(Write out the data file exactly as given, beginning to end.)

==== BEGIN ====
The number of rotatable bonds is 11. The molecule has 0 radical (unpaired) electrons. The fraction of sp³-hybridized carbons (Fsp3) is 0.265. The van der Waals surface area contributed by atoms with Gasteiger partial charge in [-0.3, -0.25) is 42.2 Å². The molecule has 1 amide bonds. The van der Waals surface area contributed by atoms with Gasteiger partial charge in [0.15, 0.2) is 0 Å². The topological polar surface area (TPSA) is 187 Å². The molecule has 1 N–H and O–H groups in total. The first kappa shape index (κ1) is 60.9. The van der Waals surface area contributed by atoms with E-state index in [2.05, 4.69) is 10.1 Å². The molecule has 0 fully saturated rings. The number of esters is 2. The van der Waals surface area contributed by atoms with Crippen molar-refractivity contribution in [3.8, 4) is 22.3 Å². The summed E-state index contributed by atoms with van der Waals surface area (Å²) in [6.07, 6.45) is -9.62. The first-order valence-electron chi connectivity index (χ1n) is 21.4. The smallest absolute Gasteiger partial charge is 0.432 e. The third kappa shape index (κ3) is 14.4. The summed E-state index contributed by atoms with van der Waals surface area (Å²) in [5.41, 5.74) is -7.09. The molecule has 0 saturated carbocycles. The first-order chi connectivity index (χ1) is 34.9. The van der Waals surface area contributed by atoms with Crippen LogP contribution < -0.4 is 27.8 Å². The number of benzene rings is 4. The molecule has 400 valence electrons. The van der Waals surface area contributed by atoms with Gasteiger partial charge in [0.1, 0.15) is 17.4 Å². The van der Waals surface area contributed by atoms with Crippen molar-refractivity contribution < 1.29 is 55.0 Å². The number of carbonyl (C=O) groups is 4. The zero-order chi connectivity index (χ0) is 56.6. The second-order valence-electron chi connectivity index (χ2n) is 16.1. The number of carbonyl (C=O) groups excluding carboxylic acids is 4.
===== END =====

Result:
The number of rotatable bonds is 11. The molecule has 0 radical (unpaired) electrons. The fraction of sp³-hybridized carbons (Fsp3) is 0.265. The van der Waals surface area contributed by atoms with Gasteiger partial charge in [-0.3, -0.25) is 42.2 Å². The molecule has 1 amide bonds. The van der Waals surface area contributed by atoms with Gasteiger partial charge in [0.15, 0.2) is 0 Å². The topological polar surface area (TPSA) is 187 Å². The molecule has 1 N–H and O–H groups in total. The first kappa shape index (κ1) is 60.9. The van der Waals surface area contributed by atoms with E-state index in [2.05, 4.69) is 10.1 Å². The molecule has 0 fully saturated rings. The number of esters is 2. The van der Waals surface area contributed by atoms with Crippen molar-refractivity contribution in [3.8, 4) is 22.3 Å². The summed E-state index contributed by atoms with van der Waals surface area (Å²) in [6.07, 6.45) is -9.62. The first-order valence-electron chi connectivity index (χ1n) is 21.4. The smallest absolute Gasteiger partial charge is 0.432 e. The third kappa shape index (κ3) is 14.4. The summed E-state index contributed by atoms with van der Waals surface area (Å²) in [5.41, 5.74) is -7.09. The molecule has 0 saturated carbocycles. The first-order chi connectivity index (χ1) is 34.9. The van der Waals surface area contributed by atoms with Crippen LogP contribution < -0.4 is 27.8 Å². The number of benzene rings is 4. The molecule has 400 valence electrons. The van der Waals surface area contributed by atoms with Gasteiger partial charge in [0.1, 0.15) is 17.4 Å². The van der Waals surface area contributed by atoms with Crippen molar-refractivity contribution < 1.29 is 55.0 Å². The number of carbonyl (C=O) groups is 4. The zero-order chi connectivity index (χ0) is 56.6. The second-order valence-electron chi connectivity index (χ2n) is 16.1. The number of carbonyl (C=O) groups excluding carboxylic acids is 4.